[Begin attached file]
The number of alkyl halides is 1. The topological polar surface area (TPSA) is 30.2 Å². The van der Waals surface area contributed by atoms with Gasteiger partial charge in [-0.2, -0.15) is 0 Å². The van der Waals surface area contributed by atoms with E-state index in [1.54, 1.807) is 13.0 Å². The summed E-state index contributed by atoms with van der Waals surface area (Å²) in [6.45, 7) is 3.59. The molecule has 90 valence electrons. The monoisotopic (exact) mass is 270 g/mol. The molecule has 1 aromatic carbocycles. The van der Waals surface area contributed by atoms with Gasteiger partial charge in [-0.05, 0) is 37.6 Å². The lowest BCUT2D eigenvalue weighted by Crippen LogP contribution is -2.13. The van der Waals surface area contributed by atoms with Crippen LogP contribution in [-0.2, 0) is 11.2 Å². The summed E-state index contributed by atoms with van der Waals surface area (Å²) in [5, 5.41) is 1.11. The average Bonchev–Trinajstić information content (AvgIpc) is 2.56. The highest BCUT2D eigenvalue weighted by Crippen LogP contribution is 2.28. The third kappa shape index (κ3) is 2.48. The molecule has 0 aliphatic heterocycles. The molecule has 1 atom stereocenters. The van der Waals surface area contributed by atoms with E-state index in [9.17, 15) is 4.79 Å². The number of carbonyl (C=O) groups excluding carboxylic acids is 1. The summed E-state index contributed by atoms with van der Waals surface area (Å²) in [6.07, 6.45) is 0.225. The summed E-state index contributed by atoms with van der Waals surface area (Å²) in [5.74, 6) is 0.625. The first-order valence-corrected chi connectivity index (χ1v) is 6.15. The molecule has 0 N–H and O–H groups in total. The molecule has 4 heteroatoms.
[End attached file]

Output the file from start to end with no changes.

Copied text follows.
The number of alkyl halides is 1. The topological polar surface area (TPSA) is 30.2 Å². The van der Waals surface area contributed by atoms with Gasteiger partial charge in [-0.2, -0.15) is 0 Å². The van der Waals surface area contributed by atoms with E-state index in [1.54, 1.807) is 13.0 Å². The summed E-state index contributed by atoms with van der Waals surface area (Å²) in [6.45, 7) is 3.59. The molecule has 90 valence electrons. The monoisotopic (exact) mass is 270 g/mol. The molecule has 1 aromatic carbocycles. The van der Waals surface area contributed by atoms with Gasteiger partial charge in [-0.05, 0) is 37.6 Å². The lowest BCUT2D eigenvalue weighted by Crippen LogP contribution is -2.13. The van der Waals surface area contributed by atoms with Crippen LogP contribution in [-0.2, 0) is 11.2 Å². The summed E-state index contributed by atoms with van der Waals surface area (Å²) in [5, 5.41) is 1.11. The average Bonchev–Trinajstić information content (AvgIpc) is 2.56. The highest BCUT2D eigenvalue weighted by Crippen LogP contribution is 2.28. The third kappa shape index (κ3) is 2.48. The molecule has 0 aliphatic heterocycles. The molecule has 1 atom stereocenters. The van der Waals surface area contributed by atoms with E-state index in [9.17, 15) is 4.79 Å². The number of carbonyl (C=O) groups excluding carboxylic acids is 1. The summed E-state index contributed by atoms with van der Waals surface area (Å²) in [6.07, 6.45) is 0.225. The summed E-state index contributed by atoms with van der Waals surface area (Å²) in [5.74, 6) is 0.625. The first-order valence-corrected chi connectivity index (χ1v) is 6.15. The molecule has 0 N–H and O–H groups in total. The molecule has 4 heteroatoms.